Pediatric Dentists - Sheboygan
1313 N Taylor Dr,
Sheboygan, WI 53081-3090
(920) 452-7336

Click To View...

Posts for tag: oral health

By Just Kids Dental SC
September 10, 2018
Category: Oral Health
Tags: oral hygiene   oral health  
4ThingsYouShouldbeDoingNowforYourBabysLong-TermDentalHealth

Your baby will grow into an adult so rapidly it will seem like they're changing right before your eyes. And some of the biggest changes will happen with their teeth, gums and jaw structure.

Unfortunately, disease or a traumatic accident could short-circuit this natural process and potentially create future dental problems. Here are 4 things you should be doing now to protect your baby's long-term dental health.

Start oral hygiene now. Even if your baby has no visible teeth, there may still be something else in their mouth—bacteria, which could trigger future tooth decay. To reduce bacteria clean their gums with a clean, wet cloth after each feeding. When teeth begin to appear switch to brushing with just a smear of toothpaste on the brush to minimize what they swallow.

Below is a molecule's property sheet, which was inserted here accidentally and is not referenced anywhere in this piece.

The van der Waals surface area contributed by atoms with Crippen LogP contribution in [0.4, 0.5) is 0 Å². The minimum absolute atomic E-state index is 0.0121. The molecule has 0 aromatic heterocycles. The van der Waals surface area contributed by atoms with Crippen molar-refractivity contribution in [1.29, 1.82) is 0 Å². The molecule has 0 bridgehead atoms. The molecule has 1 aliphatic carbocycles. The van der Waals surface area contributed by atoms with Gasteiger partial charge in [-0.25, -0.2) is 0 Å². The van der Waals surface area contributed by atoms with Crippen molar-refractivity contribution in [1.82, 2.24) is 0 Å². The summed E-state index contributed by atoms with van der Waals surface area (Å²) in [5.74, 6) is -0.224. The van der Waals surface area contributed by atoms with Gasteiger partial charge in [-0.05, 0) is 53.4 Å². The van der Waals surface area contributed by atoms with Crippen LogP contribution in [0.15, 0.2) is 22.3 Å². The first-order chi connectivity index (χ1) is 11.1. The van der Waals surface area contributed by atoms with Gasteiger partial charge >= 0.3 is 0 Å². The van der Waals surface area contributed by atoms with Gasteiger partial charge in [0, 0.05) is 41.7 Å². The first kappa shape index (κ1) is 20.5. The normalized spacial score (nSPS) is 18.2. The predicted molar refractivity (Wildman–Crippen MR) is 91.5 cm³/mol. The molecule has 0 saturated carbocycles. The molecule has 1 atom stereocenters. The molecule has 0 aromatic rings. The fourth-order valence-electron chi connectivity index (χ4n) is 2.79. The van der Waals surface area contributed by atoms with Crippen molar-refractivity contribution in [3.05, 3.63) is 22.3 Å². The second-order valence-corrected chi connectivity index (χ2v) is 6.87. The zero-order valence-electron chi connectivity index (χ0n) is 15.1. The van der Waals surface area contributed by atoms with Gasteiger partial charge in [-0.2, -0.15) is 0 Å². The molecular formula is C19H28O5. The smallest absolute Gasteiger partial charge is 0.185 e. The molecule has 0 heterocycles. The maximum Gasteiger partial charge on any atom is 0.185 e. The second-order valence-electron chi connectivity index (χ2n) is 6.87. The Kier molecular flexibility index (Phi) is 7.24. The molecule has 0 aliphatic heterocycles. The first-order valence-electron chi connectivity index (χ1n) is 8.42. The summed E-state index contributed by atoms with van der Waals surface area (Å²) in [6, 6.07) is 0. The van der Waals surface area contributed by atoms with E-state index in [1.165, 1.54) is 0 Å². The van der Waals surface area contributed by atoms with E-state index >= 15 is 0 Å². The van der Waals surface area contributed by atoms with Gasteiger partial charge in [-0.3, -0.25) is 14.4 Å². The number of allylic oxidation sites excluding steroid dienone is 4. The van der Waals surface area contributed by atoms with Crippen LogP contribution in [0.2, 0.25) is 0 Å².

Make your baby's first dental appointment. Beginning dental visits around your baby's first birthday will not only give us a head start on preventing or treating tooth decay, but could also give us a better chance of detecting other developing issues like a poor bite (malocclusion). Early dental visits also help get your child used to them as routine and increase the likelihood they'll continue the habit as adults.

Watch their sugar. Bacteria love sugar. So much so, they'll multiply—and more bacteria mean an increase in one of their by-products, mouth acid. Increased mouth acid can erode tooth enamel and open the way for decay. So, limit sugary snacks to only meal time and don't give them sugary drinks (including juices, breast milk or formula) in a bottle immediately before or while they sleep.